May 5, 2009 Feature

Exploring LENA as a Tool for Researchers and Clinicians

see also

On Feb. 24, 2008, The New York Times Magazine featured a device called LENA (Language ENvironment Analysis) in its "Idea Lab" column. LENA is being marketed to families who have children between birth and 3 years of age. According to the product's Web site, LENA enables parents to monitor the number of words their child hears and the number of conversational turns involving their child for up to 16 hours at a time through a digital language processor about the size of a cell phone. This device attaches to a child's clothing or fits into the pocket of a child-sized jumper that comes with the LENA system. After 10 or more hours of continuous recording, parents are able to download their results to a computer, obtain the number of words they spoke to their child and the number of conversational turns involving their child, and compare these data to those of others.

We were intrigued by the Times article. The device doesn't require audiotapes or videotapes, nor does it require hours of language-sample transcription and coding. For researchers who study the language development of children and clinicians who conduct mother-child training programs, the recording, transcribing, and coding of language samples has always been part of the daily grind. In March 2008, we purchased a LENA (processor version V2.12.00 and parent software version V2.3) to explore this device's potential for our research and clinical services. We share our thoughts about this device and offer what we believe are some positive—but not perfect—findings related to the use of LENA for some research and clinical purposes.

Development of LENA began in 2004 by Terrance and Judi Paul, founders of Infoture, the Colorado-based company that markets and provides technical support for the device. Scientists nationally recognized for their work in child language serve on Infoture's advisory board, and a significant amount of data has been used to support the development of the LENA system. These data include language samples collected from 42 families by Hart and Risley (1995) and from 314 families by Infoture.

Testing LENA

We examined LENA's ability to help us measure mother-child interaction by using archival language samples from 17 mothers and their children. These samples were collected as part of a caregiver training study (for preliminary findings, see Oetting, Pruitt, & Roy, 2006; for findings related to the mothers' use of African American English, see Oetting & Pruitt, 2005). All of the mothers were low-income, African American, single and working on their general equivalency degree (GED), and 13 of them reported that they were teens when they had their first child.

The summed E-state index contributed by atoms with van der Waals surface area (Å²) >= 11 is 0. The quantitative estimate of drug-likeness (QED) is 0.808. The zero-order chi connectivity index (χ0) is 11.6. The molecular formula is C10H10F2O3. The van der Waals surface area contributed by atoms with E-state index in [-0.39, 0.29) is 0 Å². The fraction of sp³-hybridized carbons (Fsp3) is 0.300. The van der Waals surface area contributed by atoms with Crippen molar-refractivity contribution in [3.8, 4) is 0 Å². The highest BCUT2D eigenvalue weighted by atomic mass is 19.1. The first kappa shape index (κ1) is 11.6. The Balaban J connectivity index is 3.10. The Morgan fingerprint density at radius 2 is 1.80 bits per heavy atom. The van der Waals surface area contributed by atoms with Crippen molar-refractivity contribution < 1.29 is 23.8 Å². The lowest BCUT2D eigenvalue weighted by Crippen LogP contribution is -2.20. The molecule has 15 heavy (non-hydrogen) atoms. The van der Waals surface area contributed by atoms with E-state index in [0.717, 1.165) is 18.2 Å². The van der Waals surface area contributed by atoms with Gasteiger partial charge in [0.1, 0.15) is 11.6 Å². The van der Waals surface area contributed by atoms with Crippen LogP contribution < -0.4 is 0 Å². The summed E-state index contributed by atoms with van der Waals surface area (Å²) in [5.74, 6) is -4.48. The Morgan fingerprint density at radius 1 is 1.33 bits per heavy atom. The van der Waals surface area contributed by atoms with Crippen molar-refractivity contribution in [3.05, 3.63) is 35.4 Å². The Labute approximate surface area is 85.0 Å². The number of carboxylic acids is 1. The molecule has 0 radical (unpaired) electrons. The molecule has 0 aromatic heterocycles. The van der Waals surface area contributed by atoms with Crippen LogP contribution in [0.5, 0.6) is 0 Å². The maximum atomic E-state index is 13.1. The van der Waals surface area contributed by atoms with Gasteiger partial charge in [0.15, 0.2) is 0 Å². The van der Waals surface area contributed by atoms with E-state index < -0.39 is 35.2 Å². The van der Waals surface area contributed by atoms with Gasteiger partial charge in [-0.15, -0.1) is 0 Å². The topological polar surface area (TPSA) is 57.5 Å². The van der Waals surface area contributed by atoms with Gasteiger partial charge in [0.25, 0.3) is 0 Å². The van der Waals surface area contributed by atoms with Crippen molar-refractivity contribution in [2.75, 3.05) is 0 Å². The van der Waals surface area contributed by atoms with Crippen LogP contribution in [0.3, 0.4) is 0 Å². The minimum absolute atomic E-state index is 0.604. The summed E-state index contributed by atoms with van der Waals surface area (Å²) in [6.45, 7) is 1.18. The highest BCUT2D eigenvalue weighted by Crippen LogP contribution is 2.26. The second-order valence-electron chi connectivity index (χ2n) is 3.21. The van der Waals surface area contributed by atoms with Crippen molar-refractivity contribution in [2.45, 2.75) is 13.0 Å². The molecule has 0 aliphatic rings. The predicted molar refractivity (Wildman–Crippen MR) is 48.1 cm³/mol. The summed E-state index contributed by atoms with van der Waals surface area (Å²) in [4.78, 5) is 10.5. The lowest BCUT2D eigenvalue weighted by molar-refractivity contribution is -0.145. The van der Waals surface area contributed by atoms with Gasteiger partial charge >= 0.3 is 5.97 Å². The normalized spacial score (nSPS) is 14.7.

At the time of the study, the mothers' average age was 23; their average educational level was 10th grade. Their participating children, ranging in age from 2 to 5 years, were attending a child care center affiliated with the GED program. All of the children were typically developing according to parent and teacher reports; we confirmed the developmental status of each child using the Ages and Stages Questionnaire (Squires, Potter, & Bricker, 1999).


Our goal was to evaluate the LENA system by comparing the number of words and conversational turns generated by the device for each of the 17 mother-child dyads to counts that we had from hours of transcribing and coding language samples using the Systematic Analysis of Language Samples software (SALT; Miller & Chapman, 2001). For each 30-minute sample, the same set of toys and books were provided to the caregivers to facilitate their interactions with their children. The same room—equipped with a high-quality audio system and separate video system—was used to record all of the samples.

From our earlier analyses, we knew that our manual transcription of the language samples using SALT was reliable. Indeed, a second set of examiners independently transcribed 20% of the samples and inter-rater agreement was greater than 90% at the word and utterance boundary level. We also knew that our mothers' average amount of talking to their children was lower than what has been reported for older mothers with more education, but our mothers also showed a wide range of within-group variability. For example, the mother who talked the most to her child produced, on average, 20 utterances per minute; the two mothers who talked the least produced, on average, 10 utterances per minute. This amount of within-group variability is consistent with previous mother-child studies.